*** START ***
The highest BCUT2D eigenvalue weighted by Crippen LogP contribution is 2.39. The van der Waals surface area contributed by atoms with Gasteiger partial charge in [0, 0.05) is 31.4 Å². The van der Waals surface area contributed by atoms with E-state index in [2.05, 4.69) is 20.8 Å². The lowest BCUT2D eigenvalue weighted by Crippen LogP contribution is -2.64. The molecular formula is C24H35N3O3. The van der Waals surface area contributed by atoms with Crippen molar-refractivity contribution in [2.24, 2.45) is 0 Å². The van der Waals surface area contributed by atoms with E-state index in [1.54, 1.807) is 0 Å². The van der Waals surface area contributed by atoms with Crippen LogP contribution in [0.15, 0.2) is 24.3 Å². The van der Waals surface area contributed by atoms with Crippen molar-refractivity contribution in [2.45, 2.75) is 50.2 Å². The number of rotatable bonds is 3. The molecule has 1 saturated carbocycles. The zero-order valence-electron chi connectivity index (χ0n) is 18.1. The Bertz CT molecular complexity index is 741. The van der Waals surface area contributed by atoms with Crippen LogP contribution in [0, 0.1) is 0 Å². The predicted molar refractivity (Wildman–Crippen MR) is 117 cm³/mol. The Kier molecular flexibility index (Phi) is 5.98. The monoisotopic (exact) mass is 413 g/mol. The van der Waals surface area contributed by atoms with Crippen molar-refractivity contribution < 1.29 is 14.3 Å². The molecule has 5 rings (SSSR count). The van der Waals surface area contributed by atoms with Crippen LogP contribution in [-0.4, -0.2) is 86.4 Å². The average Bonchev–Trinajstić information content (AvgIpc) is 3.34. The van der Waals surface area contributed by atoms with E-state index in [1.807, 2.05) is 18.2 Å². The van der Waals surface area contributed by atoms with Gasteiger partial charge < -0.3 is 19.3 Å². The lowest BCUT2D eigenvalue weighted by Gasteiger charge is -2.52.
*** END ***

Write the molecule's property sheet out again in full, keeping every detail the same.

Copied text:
The highest BCUT2D eigenvalue weighted by Crippen LogP contribution is 2.39. The van der Waals surface area contributed by atoms with Gasteiger partial charge in [0, 0.05) is 31.4 Å². The van der Waals surface area contributed by atoms with E-state index in [2.05, 4.69) is 20.8 Å². The lowest BCUT2D eigenvalue weighted by Crippen LogP contribution is -2.64. The molecular formula is C24H35N3O3. The van der Waals surface area contributed by atoms with Crippen molar-refractivity contribution in [2.24, 2.45) is 0 Å². The van der Waals surface area contributed by atoms with E-state index in [1.54, 1.807) is 0 Å². The van der Waals surface area contributed by atoms with Crippen LogP contribution in [0.15, 0.2) is 24.3 Å². The van der Waals surface area contributed by atoms with Crippen molar-refractivity contribution in [2.45, 2.75) is 50.2 Å². The number of rotatable bonds is 3. The molecule has 1 saturated carbocycles. The zero-order valence-electron chi connectivity index (χ0n) is 18.1. The Bertz CT molecular complexity index is 741. The van der Waals surface area contributed by atoms with Crippen LogP contribution in [0, 0.1) is 0 Å². The predicted molar refractivity (Wildman–Crippen MR) is 117 cm³/mol. The Kier molecular flexibility index (Phi) is 5.98. The monoisotopic (exact) mass is 413 g/mol. The van der Waals surface area contributed by atoms with Crippen molar-refractivity contribution < 1.29 is 14.3 Å². The molecule has 5 rings (SSSR count). The van der Waals surface area contributed by atoms with Crippen LogP contribution in [-0.4, -0.2) is 86.4 Å². The average Bonchev–Trinajstić information content (AvgIpc) is 3.34. The van der Waals surface area contributed by atoms with E-state index in [1.807, 2.05) is 18.2 Å². The van der Waals surface area contributed by atoms with Gasteiger partial charge < -0.3 is 19.3 Å². The lowest BCUT2D eigenvalue weighted by Gasteiger charge is -2.52.